Sometimes considered the poor version of marsh samphire, rock samphire is coming back into vogue as the former becomes more run of the mill in both UK restaurants and supermarkets. Produce Business UK runs through the facts to discover more about this protected plant and its usage
What it is: The ‘marmite’ of sea veg – rock samphire literally grows on rocks along the coast and people tend to either praise its virtues to the hilt or dismiss it as a good-for-nothing weed.
It’s harvested during the summer months, from May to September in England, Jersey, the Isle of Wight, Galloway and South Ayrshire. It also grows further afield in the Mediterranean, along the Atlantic coast of Europe and around the Black Sea.
Rock samphire blooms in little white-yellow flowers and although it does occasionally grow on the foreshore, it usually clings to coastal cliffs, sea defences and rocky outcrops, sometimes extending onto shingle foreshore.
It looks similar to marsh samphire, but it’s botanically unrelated, even though it sometimes shares the same habitat. Rock samphire is often confused with the marsh type and they can be harvested together, adding to the confusion.
Described as having a “rather unpleasant smell and flavour” by BBC Good Food, paradoxically a lot of chefs pay a high price for the fennel-like shoots.
Latin name: Crithmum maritimum.
Also known as: Sea fennel, sea asparagus, sea bean, sea pickle or crest marine.
Appearance: Belonging to the umbelliferae or apiaceae family of plants, which includes fennel, carrots and lovage, rock samphire looks a bit like carrot tops thanks to its straggly growth of antler-like, succulent fronds. Similar to marsh samphire, it is like mini-cacti but rich in aromatic oils.
A small shrubby perennial plant that grows to one foot tall, rock samphire has flat heads of yellow-green flowers and fleshy, long, divided leaves that give off a strong aroma when crushed.
Taste: Rock samphire has the same saltiness and crunch of marsh samphire, but with an intense and aromatic carrot or parsley taste. The plant has a warm, aromatic and somewhat sulphurous taste.
Harvesting: Because of the perilous places where it grows, foraging rock samphire can be dangerous and therefore foragers for restaurants can charge a high price. The parts collected are the fleshy leaves and stems, which are the fresh young growth. The older bits are stringy or woody. This specific strain can’t be commercialised – it has to be hand-picked, hand-washed and you can’t grow it inland. It needs salt air and to be splashed by the sea to acquire its flavour.
How it’s eaten: It’s eaten both raw and cooked, and can be preserved in brine. When bruised or broken, the leaves have a distinct, but pleasant aroma, of lemon oil. The raw leaves have a strong carroty taste and are great in salads.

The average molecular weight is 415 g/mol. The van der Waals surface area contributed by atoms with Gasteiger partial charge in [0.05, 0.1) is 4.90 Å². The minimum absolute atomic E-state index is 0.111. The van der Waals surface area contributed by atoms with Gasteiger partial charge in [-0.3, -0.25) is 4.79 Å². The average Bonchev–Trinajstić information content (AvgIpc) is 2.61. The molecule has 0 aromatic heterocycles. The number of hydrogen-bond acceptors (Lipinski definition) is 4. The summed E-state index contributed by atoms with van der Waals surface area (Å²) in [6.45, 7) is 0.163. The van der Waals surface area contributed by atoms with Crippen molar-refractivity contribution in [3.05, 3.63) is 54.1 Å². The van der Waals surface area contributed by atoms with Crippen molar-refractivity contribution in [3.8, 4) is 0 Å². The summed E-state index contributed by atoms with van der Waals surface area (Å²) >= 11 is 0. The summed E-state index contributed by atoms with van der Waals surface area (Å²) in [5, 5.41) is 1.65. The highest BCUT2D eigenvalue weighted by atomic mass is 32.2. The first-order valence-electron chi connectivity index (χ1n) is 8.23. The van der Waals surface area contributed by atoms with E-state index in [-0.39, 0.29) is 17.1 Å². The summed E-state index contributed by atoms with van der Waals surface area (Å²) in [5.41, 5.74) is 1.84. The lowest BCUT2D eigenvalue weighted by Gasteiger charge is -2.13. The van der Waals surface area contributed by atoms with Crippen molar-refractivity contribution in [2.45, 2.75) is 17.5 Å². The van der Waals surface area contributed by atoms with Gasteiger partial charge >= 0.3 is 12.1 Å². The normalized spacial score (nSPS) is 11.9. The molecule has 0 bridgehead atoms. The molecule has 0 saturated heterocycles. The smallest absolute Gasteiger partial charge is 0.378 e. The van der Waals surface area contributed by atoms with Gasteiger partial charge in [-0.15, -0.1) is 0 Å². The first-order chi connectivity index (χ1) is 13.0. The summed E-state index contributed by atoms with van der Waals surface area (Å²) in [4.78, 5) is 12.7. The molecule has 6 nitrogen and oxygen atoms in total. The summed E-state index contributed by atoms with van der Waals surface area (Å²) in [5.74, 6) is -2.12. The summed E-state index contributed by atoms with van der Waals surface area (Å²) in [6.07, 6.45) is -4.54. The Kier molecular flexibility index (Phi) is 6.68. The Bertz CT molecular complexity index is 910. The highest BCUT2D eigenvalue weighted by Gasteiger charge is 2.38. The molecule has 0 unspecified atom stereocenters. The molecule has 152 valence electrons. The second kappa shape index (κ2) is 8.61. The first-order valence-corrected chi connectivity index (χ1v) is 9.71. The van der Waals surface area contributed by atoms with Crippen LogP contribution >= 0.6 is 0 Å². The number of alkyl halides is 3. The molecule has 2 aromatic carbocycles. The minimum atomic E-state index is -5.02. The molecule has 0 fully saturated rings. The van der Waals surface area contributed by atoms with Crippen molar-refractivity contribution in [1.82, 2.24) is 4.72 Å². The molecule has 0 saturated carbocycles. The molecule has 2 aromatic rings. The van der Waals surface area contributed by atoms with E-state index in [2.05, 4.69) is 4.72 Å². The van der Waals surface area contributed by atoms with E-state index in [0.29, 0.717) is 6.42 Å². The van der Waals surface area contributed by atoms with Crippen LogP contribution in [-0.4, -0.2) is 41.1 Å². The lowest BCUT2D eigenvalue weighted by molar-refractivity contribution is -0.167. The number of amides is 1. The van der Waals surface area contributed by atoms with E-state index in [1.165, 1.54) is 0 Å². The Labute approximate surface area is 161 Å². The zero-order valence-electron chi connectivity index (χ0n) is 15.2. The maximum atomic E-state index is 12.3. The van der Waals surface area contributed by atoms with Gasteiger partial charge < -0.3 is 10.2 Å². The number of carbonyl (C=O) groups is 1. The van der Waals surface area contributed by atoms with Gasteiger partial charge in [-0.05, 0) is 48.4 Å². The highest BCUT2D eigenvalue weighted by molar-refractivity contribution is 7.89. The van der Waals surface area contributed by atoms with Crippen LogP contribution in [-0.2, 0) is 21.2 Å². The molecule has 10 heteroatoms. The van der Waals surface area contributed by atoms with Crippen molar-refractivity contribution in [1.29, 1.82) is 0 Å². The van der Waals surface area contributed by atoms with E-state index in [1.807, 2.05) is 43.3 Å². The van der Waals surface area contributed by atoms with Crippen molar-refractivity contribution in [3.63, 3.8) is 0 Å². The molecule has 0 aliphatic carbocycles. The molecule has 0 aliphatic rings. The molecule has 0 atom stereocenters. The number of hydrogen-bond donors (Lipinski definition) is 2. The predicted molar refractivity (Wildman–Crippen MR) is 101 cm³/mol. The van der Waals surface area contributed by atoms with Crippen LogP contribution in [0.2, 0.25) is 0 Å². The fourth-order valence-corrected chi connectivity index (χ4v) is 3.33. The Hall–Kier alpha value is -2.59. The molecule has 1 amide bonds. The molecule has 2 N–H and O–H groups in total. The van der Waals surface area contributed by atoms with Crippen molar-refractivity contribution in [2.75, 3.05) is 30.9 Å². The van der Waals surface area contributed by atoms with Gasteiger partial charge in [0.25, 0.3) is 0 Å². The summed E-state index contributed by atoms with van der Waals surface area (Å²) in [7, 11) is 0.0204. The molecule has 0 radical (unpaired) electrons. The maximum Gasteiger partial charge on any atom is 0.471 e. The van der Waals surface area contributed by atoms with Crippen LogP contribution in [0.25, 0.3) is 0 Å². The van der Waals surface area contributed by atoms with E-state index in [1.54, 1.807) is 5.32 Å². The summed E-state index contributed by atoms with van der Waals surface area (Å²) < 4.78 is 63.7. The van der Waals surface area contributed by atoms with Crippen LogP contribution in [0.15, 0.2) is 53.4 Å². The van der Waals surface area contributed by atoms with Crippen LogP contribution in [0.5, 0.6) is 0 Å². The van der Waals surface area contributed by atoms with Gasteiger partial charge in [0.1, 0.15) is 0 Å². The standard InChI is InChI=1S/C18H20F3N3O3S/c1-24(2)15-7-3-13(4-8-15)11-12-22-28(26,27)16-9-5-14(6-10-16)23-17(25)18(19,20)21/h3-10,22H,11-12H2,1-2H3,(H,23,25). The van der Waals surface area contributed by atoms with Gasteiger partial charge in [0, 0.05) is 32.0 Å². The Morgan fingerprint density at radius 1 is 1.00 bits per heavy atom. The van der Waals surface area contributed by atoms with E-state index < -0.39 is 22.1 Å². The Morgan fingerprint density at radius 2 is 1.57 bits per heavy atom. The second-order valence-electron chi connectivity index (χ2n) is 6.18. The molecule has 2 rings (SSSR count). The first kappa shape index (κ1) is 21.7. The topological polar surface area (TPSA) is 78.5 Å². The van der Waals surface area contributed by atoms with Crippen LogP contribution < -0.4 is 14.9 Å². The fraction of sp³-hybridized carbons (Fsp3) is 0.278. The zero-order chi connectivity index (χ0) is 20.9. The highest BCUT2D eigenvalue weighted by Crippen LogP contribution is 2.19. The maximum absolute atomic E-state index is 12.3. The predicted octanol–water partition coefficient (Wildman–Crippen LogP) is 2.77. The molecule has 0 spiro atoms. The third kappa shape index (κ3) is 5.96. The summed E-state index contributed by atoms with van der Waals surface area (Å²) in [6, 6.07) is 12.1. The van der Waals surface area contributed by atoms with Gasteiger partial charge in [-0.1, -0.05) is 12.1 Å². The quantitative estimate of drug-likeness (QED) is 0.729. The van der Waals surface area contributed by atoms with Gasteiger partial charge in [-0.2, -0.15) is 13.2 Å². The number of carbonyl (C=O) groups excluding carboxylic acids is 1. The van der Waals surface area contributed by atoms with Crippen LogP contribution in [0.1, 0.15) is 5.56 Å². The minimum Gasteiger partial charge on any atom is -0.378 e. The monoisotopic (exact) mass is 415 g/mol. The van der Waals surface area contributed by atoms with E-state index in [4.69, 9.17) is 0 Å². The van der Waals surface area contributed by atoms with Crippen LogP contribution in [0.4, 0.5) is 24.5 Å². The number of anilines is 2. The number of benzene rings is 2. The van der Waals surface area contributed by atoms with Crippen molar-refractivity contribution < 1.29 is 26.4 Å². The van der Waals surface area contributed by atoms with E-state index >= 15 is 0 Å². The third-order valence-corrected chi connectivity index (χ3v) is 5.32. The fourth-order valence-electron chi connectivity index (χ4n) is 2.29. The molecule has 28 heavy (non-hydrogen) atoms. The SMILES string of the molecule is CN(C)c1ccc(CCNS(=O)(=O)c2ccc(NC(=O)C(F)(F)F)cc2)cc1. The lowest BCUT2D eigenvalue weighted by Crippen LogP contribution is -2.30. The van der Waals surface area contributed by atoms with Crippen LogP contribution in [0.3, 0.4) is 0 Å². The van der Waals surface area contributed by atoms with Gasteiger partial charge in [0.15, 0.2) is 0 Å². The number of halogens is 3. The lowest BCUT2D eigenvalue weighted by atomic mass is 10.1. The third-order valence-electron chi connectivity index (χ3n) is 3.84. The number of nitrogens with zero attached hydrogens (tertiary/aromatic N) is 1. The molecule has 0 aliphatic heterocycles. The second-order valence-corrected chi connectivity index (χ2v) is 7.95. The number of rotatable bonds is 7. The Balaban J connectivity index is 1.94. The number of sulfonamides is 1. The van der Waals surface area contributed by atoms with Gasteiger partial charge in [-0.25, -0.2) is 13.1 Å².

Rock samphire seed pods can be found from August to October and can be pickled and used as a substitute for capers. The rock samphire flowers, which bloom from June to August, can be eaten but are usually a sign that the plant is past its best.
Nutrition: With similar properties to karalla, rock samphire can reduce flatulence, purify the blood and remove toxins from the body. It is thought to be good for a weight-loss diet and obesity. It has 30 times the vitamin C content of an orange.
Dishes: Pickled rock samphire was very popular in Victorian times and is still paired with quails eggs and the like. It can be boiled with fish, added to sushi and salads, or even used in cocktails with spirits, like Rock Samphire Gin.
History: Rock samphire was popular until the early 20th Century when it was regularly cut with the less tasty and easier to harvest marsh samphire. Strictly foraged, rather than cultivated, in the Middle Ages it also had medicinal uses.
The name “crithmum” is thought to derive from the Greek word for barley, as rock samphire seeds resemble the grain. The common English name derives from the French word ‘sampièr’, which is a corruption of ‘herbe de Saint Pierre’. Sailors named the plant after the patron saint of all things maritime because it could ward off scurvy.
More recently, coastal development and over-foraging have reduced the wild populations of rock samphire, so it has been a protected plant in Great Britain since 1971. It’s also listed as endangered in other parts of Europe, such as the Balearic Islands.
In the past, rock samphire was harvested in the Isle of Wight, off the south coast of Britain, and transported to London in casks of salt water to be sold on the street markets.
Did you know?: Rock samphire is thought to be the species mentioned by Shakespeare in King Lear.
There is a piece of land adjoining Dover that was created with earth excavated for the Channel Tunnel, which was named Samphire Hoe because rock samphire used to be harvested from the neighbouring cliffs.
It is also possible to buy frozen rock samphire.